Two U.S. Tourists Freed by Captors in Sinai (INN) ISRAEL NATIONAL NEWS) By Elad Benari 07/17/12)
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Two Massachusetts tourists abducted in Egypt´s mountainous Sinai
region were freed on Monday after three days in captivity, the local
head of state security told the Reuters news agency.
Egyptian authorities had sought help from local tribal leaders to
mediate with a Bedouin tribesman who kidnapped Michel Louis, a Boston
pastor, mother-of-two Lissa Alphonse of Everett, Massachusetts, and
their Egyptian guide on Friday to protest the jailing of his uncle on
The three were released “after successful negotiations with the
mediation of sheikhs and senior tribal figures,” northern Sinai´s
head of security, Ahmed Bakr, told Reuters.
The tourists were taken to state security headquarters in Al-Arish,
the main town in northern Sinai, said Bakr, who did not give details
of the agreement that led to their release.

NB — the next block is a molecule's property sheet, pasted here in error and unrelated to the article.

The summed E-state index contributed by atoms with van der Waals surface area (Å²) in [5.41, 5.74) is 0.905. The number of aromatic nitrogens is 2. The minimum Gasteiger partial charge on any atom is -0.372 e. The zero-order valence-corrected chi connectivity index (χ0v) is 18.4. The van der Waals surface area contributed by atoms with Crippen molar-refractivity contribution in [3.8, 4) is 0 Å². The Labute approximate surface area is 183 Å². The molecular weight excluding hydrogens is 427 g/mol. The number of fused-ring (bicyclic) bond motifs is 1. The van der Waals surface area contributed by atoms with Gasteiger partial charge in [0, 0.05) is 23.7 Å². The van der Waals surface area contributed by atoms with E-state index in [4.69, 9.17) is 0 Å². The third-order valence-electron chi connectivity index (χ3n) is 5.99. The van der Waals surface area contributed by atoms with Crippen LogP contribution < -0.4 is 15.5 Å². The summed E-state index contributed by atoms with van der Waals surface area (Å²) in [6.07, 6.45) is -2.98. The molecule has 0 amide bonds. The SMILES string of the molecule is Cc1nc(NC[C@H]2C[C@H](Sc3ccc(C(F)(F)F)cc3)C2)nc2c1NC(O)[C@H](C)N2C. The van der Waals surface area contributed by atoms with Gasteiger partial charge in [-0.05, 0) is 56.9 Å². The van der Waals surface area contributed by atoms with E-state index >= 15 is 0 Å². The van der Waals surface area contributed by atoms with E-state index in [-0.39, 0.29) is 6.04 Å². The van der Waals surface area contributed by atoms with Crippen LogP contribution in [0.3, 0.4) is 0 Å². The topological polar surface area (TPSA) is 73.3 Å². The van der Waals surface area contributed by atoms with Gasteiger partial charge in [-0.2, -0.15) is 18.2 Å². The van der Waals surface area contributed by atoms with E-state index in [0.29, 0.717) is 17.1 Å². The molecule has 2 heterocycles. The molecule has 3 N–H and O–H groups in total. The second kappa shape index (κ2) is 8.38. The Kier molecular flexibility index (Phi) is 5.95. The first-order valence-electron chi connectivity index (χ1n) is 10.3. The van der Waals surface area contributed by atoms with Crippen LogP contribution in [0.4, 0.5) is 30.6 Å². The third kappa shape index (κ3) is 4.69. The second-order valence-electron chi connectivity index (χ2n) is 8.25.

Reuters reported Massachusetts´ two U.S. senators released statements
expressing relief after spending the weekend in close contact with
the State Department.
“What began as a sightseeing tour turned into an unimaginable
nightmare for these Massachusetts families and thank G-d that
nightmare is coming to an end,” said John Kerry, a Democrat who is
chairman of the Senate Foreign Relations Committee.
Republican Senator Scott Brown said, “Everyone´s prayers have been
answered...this is an emotional day.”
A security source named the leader of the kidnapping as Germy Abu
Masouh, a member of a prominent family within the Tarabin, the
biggest Sinai Bedouin tribe in Egypt.
Abu Masouh tied the release of the hostages to that of his uncle,
jailed in Alexandria after being found guilty of handling half a ton
of drugs, the source said.
Sinai has seen a series of kidnappings over the past year. Abducted
tourists have been rarely harmed so far and are usually released
within 24 hours.
In January, a Bedouin man shot and killed a French tourist in the
Sinai, in an apparent act of retribution after clashes with police.
Egyptian authorities have struggled to maintain stability in the
Sinai since the fall of former president Hosni Mubarak last year.
(IsraelNationalNews © 2011 07/17/12)
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